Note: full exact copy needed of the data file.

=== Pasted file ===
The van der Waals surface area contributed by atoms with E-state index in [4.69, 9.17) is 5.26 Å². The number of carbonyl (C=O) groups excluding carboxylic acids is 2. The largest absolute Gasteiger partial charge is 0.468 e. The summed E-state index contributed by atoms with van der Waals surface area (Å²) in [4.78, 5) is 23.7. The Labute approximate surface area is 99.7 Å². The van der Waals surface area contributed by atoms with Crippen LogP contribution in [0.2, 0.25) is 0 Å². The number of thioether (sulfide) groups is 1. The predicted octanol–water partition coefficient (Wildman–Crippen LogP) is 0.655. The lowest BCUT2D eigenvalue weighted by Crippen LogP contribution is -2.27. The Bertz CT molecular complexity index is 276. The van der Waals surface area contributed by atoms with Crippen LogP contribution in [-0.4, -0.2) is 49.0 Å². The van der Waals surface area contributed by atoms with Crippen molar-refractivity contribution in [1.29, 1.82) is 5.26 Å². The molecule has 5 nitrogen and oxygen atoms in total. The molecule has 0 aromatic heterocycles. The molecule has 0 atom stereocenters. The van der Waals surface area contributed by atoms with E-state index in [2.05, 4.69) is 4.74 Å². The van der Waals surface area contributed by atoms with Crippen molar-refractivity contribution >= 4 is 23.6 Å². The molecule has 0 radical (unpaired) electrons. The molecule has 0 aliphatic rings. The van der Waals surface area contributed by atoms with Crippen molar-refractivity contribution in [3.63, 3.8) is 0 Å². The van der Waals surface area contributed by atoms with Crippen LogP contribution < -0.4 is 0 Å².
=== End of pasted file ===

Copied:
The van der Waals surface area contributed by atoms with E-state index in [4.69, 9.17) is 5.26 Å². The number of carbonyl (C=O) groups excluding carboxylic acids is 2. The largest absolute Gasteiger partial charge is 0.468 e. The summed E-state index contributed by atoms with van der Waals surface area (Å²) in [4.78, 5) is 23.7. The Labute approximate surface area is 99.7 Å². The van der Waals surface area contributed by atoms with Crippen LogP contribution in [0.2, 0.25) is 0 Å². The number of thioether (sulfide) groups is 1. The predicted octanol–water partition coefficient (Wildman–Crippen LogP) is 0.655. The lowest BCUT2D eigenvalue weighted by Crippen LogP contribution is -2.27. The Bertz CT molecular complexity index is 276. The van der Waals surface area contributed by atoms with Crippen LogP contribution in [-0.4, -0.2) is 49.0 Å². The van der Waals surface area contributed by atoms with Crippen molar-refractivity contribution in [1.29, 1.82) is 5.26 Å². The molecule has 5 nitrogen and oxygen atoms in total. The molecule has 0 aromatic heterocycles. The molecule has 0 atom stereocenters. The van der Waals surface area contributed by atoms with E-state index in [2.05, 4.69) is 4.74 Å². The van der Waals surface area contributed by atoms with Crippen molar-refractivity contribution >= 4 is 23.6 Å². The molecule has 0 radical (unpaired) electrons. The molecule has 0 aliphatic rings. The van der Waals surface area contributed by atoms with Crippen molar-refractivity contribution in [3.63, 3.8) is 0 Å². The van der Waals surface area contributed by atoms with Crippen LogP contribution < -0.4 is 0 Å².